# Thread: factorizing question

1. ## factorizing question

how do you factorize this question: 49-(x+1)^2

i would have known how to do it, if the 49 was on the other side: (x+1)^2 - 49
then you would just find the square root of 49 which is 7
and make (x+1+7)(x+1-7) and simplify.
but i don't know how to do it with the 49 on the other side.

Thanks for the help sorry its an easy question lol this is still advanced for me

2. As long as it is subtraction, there is little concern where the constant should stand. You would the exactly the same and get:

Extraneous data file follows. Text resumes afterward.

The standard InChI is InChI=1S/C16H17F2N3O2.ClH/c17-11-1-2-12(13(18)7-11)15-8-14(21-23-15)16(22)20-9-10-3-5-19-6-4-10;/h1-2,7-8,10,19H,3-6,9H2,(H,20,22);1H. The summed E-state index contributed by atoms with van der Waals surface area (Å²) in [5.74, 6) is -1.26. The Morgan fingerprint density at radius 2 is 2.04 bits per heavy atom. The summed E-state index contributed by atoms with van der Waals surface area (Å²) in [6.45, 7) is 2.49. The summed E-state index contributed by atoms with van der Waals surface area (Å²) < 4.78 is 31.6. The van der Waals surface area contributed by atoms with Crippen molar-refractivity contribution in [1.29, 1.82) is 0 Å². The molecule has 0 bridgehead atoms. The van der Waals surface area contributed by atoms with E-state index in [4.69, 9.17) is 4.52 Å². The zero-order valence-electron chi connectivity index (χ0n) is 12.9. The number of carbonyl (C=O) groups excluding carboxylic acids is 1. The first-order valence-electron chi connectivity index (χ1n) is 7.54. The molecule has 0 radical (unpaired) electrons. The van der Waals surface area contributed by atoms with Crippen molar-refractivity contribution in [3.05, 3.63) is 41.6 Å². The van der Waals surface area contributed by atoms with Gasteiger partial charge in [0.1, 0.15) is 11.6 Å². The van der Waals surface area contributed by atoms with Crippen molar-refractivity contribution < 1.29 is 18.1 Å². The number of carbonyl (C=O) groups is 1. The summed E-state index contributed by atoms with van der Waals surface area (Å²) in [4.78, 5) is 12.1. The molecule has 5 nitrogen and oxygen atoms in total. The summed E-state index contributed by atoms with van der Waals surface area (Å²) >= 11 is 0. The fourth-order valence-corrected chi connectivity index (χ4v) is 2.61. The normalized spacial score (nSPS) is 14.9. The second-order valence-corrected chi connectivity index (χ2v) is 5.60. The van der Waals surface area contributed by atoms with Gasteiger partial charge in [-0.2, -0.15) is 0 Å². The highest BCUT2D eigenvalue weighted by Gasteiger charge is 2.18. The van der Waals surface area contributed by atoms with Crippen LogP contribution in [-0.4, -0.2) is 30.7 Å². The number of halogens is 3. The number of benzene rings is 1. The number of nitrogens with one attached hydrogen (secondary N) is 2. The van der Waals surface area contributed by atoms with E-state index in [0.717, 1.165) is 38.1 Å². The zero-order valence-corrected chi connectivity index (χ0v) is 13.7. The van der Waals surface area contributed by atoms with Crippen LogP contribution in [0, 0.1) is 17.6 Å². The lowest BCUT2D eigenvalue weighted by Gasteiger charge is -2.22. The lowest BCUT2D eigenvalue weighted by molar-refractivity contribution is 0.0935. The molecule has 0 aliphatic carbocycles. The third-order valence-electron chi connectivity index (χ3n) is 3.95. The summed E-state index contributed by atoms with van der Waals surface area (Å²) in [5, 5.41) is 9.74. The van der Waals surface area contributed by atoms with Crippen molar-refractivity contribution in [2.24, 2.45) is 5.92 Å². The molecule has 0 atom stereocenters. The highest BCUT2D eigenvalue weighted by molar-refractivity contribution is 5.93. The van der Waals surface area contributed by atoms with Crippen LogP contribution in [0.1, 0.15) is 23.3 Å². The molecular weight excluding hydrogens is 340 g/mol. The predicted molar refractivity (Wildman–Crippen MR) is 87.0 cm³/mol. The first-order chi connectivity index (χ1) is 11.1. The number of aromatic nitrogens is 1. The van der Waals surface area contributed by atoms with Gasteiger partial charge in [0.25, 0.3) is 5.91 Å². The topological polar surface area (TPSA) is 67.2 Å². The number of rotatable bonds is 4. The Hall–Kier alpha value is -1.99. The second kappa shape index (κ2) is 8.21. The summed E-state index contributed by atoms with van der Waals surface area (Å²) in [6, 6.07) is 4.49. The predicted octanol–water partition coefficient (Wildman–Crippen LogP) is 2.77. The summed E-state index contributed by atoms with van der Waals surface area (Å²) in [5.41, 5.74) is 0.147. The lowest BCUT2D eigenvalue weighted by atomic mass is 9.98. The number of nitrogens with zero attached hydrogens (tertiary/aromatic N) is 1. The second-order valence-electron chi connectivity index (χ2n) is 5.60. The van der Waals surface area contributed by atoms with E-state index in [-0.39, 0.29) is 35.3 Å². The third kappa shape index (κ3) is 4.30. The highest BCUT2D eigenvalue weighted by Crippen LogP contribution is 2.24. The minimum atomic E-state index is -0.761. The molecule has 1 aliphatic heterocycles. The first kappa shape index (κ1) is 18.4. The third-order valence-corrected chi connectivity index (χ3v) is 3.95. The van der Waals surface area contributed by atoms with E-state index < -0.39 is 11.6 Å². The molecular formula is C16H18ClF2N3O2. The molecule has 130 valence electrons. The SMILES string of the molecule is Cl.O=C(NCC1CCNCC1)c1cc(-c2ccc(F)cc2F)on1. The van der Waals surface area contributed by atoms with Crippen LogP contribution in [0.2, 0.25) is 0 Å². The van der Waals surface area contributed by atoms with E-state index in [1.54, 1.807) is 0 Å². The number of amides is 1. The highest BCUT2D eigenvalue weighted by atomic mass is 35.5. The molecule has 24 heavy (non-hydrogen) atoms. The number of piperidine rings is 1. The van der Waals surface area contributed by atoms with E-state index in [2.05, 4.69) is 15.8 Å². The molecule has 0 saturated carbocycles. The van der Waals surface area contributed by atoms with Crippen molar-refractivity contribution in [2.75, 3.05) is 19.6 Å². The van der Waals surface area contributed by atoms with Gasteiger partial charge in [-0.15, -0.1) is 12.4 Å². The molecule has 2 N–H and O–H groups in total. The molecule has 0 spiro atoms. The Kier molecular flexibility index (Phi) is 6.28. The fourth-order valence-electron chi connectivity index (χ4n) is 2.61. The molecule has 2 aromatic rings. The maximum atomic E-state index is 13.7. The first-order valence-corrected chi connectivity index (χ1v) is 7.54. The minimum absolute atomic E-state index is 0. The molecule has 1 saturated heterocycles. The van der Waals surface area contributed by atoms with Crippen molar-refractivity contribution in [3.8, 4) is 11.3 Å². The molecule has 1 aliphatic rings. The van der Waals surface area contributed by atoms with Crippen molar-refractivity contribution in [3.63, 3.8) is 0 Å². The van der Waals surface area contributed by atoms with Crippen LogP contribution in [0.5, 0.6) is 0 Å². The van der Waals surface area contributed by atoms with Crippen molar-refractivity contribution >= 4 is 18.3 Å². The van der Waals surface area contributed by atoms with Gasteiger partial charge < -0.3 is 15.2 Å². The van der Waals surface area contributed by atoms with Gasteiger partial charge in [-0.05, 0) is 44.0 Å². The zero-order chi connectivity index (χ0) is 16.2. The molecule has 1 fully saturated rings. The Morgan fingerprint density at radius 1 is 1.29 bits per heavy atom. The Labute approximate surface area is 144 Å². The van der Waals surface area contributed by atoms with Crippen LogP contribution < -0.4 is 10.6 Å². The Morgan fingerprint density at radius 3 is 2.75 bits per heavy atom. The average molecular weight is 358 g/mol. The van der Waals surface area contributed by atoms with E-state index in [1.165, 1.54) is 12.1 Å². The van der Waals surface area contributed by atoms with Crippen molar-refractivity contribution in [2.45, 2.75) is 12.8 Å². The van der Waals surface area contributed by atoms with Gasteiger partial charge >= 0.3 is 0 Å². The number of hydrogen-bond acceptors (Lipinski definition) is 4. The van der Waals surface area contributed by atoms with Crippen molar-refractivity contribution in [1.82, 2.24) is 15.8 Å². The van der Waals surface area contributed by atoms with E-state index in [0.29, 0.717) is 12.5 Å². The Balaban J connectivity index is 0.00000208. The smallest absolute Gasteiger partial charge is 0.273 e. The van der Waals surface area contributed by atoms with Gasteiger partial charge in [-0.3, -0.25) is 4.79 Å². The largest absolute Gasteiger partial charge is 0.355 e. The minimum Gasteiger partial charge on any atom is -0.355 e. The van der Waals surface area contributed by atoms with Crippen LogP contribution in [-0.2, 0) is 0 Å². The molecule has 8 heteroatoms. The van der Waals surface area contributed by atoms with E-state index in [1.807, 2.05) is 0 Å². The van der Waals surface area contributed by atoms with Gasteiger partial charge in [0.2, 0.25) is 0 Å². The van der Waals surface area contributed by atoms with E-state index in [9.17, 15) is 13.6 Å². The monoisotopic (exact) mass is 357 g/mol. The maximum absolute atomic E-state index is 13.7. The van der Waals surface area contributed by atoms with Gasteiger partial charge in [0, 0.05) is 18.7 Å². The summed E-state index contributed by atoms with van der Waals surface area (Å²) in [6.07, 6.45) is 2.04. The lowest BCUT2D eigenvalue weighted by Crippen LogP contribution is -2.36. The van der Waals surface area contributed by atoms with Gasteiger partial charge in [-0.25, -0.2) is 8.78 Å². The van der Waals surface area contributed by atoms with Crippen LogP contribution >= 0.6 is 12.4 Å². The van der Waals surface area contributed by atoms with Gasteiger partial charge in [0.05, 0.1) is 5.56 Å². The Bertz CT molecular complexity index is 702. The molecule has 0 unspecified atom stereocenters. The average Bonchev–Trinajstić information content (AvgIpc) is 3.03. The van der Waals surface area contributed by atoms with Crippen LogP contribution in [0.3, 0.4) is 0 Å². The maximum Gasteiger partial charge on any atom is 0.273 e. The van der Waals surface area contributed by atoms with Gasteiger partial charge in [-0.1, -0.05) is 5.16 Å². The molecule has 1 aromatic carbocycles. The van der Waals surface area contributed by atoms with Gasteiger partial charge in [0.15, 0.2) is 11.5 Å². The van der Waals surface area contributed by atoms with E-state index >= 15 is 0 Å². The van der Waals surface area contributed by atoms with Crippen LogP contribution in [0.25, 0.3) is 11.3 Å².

49-(x+1)^2 = (7-(x+1))*(7+(x+1))

Be careful not to miss a bracket:
(7-(x+1)) does not equal (7-x+1).

3. so how do you simplify this: (7-(x+1))*(7+(x+1))

4. (7-(x+1))*(7+(x+1))

You could get rid of the internal brackets:
(7-(x+1))*(7+(x+1)) = (7-x-1)(7+x+1)=(6-x)(x+8)=-(x-6)(x+8).
You could get rid of these brackets aswell, but it cannot get simpler than that.

5. The easiest way might be to take the negative sign outside...

49-(x+1)^2 = -[(x+1)^2 -49]=-[(x+8)(x-6)]=(x+8)(6-x)

In the last step take the negative to one of the factors.